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#alive.jpg

Stream It or Nah? Netflix's Zombie Thriller '#Alive' Is Small In Scale, But Packs a Big Punch

By Dustin Rowles | Film | September 25, 2020 |

By Dustin Rowles | Film | September 25, 2020 |


#alive.jpg

#Alive comes from South Korean director Cho Il-hyung, who directed the movie and adapted it from Matt Naylor’s screenplay, and it operates almost like a bottle episode. The majority of the action takes place in two apartments, in buildings situated across from each other. Oh Joon-woo (Ah-In Yoo) lives in one, and Kim Yoo-bin (Shin-Hye Park) lives directly across from him. In between is a parking lot packed full of zombies, and not the slow, lumbering The Walking Dead kind. They are the feral, swarming fast-moving type, more akin to World War Z walkers.

The film’s first act is set almost entirely in Joon-woo’s apartment, where he has to come to terms with the fact that a virus has infected thousands around him. He barricades himself inside his apartment, and sends out a distress call over the Internet but gets no response. All he can do is watch the zombies from his balcony as they swarm and occasionally take a new victim. As the days go on, and the food runs out, Joon-woo also has to contend with the loss of running water, internet, and phone service. His phone, however, blinkers back on briefly, but only long enough for him to hear his family leave a voice mail recording of their last moments alive. Grief-stricken, Joon-woo tries to hang himself, which is when Yoo-bin from across the way flashes a laser-pointer at him.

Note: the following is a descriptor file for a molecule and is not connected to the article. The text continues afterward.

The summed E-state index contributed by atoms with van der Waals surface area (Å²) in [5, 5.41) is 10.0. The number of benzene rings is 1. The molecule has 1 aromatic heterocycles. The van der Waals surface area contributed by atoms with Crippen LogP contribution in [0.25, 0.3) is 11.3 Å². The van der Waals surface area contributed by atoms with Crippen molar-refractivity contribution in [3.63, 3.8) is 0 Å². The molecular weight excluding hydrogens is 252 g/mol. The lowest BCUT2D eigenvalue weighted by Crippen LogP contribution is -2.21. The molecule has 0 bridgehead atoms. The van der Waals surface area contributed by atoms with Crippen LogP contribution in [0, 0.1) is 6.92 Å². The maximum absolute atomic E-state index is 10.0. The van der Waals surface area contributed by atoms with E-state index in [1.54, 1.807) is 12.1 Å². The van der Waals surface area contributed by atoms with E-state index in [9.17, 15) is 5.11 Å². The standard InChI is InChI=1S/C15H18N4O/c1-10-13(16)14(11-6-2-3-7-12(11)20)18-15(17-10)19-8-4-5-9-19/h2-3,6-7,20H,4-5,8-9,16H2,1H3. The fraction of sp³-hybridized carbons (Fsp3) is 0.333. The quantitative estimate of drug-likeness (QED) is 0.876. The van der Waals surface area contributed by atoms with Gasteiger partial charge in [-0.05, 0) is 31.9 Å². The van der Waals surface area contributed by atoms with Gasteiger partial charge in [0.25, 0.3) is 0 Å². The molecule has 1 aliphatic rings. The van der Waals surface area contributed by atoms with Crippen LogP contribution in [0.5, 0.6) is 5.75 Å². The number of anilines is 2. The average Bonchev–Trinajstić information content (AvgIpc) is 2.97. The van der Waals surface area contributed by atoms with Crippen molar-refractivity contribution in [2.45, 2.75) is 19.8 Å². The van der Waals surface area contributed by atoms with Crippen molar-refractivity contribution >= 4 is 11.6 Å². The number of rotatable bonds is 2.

The two cannot speak to one another — otherwise, they might call attention to themselves — but they can signal to one another and eventually exchange food items through use of a zip line. They form a kind of bond, as they contend with the zombies and hopefully await rescue.

Clocking in at 99 minutes, #Alive feels even more brisk than that. It’s tight and fast-paced, the characters do a lot with the little space they have, and the action sequences are appropriately tense and disturbing, but there are also a few doses of humor. Given the quarantine era, it also feels sufficiently chilling, although our shelter-in-place ain’t got nothing on this one, where the virus has basically taken human form. I’d like to say it’s been a while since we saw anything new from the zombie genre, but that’s not true — South Korea’s zombie series Kingdom is also excellent. It’s nice, nevertheless, to see something else that livens up the genre.




Dustin is the founder and co-owner of Pajiba. You may email him here, follow him on Twitter, or listen to his weekly TV podcast, Podjiba.



Header Image Source: Netflix